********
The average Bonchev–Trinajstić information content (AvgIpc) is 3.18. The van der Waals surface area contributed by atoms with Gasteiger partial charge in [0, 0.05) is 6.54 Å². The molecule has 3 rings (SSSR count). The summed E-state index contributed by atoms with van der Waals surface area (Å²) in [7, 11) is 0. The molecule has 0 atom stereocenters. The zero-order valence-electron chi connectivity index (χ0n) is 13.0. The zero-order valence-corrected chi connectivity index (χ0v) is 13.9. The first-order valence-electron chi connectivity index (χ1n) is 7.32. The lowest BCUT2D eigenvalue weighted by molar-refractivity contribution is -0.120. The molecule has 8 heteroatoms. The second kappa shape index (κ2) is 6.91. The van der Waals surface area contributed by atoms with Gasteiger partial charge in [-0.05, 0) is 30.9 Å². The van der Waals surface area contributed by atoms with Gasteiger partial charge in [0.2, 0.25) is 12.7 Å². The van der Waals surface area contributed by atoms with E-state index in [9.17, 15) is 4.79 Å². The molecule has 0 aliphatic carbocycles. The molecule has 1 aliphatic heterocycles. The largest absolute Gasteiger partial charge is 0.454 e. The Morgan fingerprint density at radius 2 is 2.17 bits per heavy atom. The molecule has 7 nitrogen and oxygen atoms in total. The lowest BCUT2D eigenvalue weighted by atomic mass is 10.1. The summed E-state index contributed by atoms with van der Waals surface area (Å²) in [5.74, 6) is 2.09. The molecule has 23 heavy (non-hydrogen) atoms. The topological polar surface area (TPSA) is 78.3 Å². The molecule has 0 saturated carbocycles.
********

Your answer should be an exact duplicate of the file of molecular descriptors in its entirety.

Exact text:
The average Bonchev–Trinajstić information content (AvgIpc) is 3.18. The van der Waals surface area contributed by atoms with Gasteiger partial charge in [0, 0.05) is 6.54 Å². The molecule has 3 rings (SSSR count). The summed E-state index contributed by atoms with van der Waals surface area (Å²) in [7, 11) is 0. The molecule has 0 atom stereocenters. The zero-order valence-electron chi connectivity index (χ0n) is 13.0. The zero-order valence-corrected chi connectivity index (χ0v) is 13.9. The first-order valence-electron chi connectivity index (χ1n) is 7.32. The lowest BCUT2D eigenvalue weighted by molar-refractivity contribution is -0.120. The molecule has 8 heteroatoms. The second kappa shape index (κ2) is 6.91. The van der Waals surface area contributed by atoms with Gasteiger partial charge in [-0.05, 0) is 30.9 Å². The van der Waals surface area contributed by atoms with Gasteiger partial charge in [0.2, 0.25) is 12.7 Å². The van der Waals surface area contributed by atoms with E-state index in [9.17, 15) is 4.79 Å². The molecule has 0 aliphatic carbocycles. The molecule has 1 aliphatic heterocycles. The largest absolute Gasteiger partial charge is 0.454 e. The Morgan fingerprint density at radius 2 is 2.17 bits per heavy atom. The molecule has 7 nitrogen and oxygen atoms in total. The lowest BCUT2D eigenvalue weighted by atomic mass is 10.1. The summed E-state index contributed by atoms with van der Waals surface area (Å²) in [5.74, 6) is 2.09. The molecule has 23 heavy (non-hydrogen) atoms. The topological polar surface area (TPSA) is 78.3 Å². The molecule has 0 saturated carbocycles.